Population - all the organisms of the same species living in the same area at the same time and can interbreed together
Niche - the role of a species in a community - interactions and position in the food chain
Ecosystem - a self-contained community together with all the physical features that influence the community and the interactions between organisms and their environment
Producer - an organism that converts simple inorganic compounds into complex organic compounds
Consumer - an organism that gains energy from complex organic matter
Decomposer - an organism that feeds on waste from other organisms or on dead organisms
Only a small part of energy entering a trophic level becomes available to the next trophic level.
Energy is lost in food chains because animals:
- never eat all the available food
- cannot digest all the food they eat
- use energy in their respiration so they can move, hunt, chew, reproduce etc.
- lose heat energy to their surroundings
- lose energy in urine and faeces - this energy may pass to decomposers
Energy transfers can be calculated from samples of organisms. Each sample is dried and then burned in oxygen in a bomb calorimeter. The heat energy produced passes to a known mass of water and the temperature rise of the water is measured.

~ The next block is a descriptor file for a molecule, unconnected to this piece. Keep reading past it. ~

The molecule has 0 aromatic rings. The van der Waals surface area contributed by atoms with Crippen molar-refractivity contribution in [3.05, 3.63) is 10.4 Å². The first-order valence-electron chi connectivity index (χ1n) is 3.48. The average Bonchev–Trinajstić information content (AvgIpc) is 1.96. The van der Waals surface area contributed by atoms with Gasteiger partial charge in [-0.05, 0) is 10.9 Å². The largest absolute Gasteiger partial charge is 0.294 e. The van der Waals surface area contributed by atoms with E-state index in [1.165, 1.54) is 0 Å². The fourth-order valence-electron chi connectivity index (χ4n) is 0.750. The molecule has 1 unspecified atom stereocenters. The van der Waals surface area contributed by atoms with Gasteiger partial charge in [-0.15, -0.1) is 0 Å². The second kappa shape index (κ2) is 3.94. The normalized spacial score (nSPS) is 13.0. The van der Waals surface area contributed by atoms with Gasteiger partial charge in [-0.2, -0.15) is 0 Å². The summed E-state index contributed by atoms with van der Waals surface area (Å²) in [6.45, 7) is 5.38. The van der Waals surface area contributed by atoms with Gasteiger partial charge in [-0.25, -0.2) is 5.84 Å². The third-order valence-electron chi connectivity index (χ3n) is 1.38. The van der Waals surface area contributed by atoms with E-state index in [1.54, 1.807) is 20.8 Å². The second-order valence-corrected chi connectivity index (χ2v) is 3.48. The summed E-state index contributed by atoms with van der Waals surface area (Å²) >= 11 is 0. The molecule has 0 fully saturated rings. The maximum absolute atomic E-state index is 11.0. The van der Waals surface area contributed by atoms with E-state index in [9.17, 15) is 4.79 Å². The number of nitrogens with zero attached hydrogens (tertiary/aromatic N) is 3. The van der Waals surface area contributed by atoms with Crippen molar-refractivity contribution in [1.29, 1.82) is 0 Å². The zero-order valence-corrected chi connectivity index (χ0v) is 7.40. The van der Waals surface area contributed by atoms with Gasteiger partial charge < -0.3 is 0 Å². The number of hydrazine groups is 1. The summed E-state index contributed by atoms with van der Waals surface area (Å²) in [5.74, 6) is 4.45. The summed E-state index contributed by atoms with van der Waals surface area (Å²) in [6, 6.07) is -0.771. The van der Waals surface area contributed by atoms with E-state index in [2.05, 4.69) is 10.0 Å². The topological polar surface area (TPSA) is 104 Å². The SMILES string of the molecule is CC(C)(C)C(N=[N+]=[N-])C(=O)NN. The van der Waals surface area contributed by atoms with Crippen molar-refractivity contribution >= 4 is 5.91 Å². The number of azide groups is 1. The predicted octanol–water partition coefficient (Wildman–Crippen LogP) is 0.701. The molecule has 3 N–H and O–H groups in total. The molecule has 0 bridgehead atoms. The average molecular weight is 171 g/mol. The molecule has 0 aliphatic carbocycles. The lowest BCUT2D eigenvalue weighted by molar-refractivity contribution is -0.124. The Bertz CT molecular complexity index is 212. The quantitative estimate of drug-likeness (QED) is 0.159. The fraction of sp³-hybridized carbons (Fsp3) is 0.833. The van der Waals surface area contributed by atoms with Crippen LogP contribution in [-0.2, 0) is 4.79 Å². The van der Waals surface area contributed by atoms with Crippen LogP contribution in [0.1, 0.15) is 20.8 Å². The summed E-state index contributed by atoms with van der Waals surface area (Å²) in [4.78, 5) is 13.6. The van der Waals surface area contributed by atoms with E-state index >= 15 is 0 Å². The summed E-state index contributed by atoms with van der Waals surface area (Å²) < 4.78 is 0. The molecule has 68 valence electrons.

Human activities manipulate the flow of energy through an ecosystem:
- replacing natural vegetation with crops and livestock
- deflecting natural succession to maintain grassland
- increasing productivity of producers through soil improvement, irrigation, fertilisers and removal of competing weeds and damaging pathogens and pests
- increasing productivity of organisms through selective breeding or genetic engineering
- sheltering organisms from damaging environmental factors
Succession is a change in the structure and species composition of a community.
The changes that result when the starting point is bare, uncolonised land are called primary succession, which occurs in sand dunes, lava and ash from volcanic eruptions, landslides, and land and lakes left by retreating glaciers.
The first colonisers on bare rock are lichens and mosses (pioneer species), allowing soil to build up and plants to appear. In temperate climates, woodland is the endpoint of succession, and it is called the climax community.
When an established community is destroyed, a new community develops and this is called secondary succession.
- find the percentage cover
- count the numbers of individuals present and finding the average number per quadrat or species density
- find the species frequency by the proportion of quadrats with that species present
Point Quadrats - frames through which long pins are lowered and each species which touches a pin is recorded
Line transect - a line across a habitat. All species touching the line are identified and their position on the line recorded. Suitable for habitats with graduations in conditions.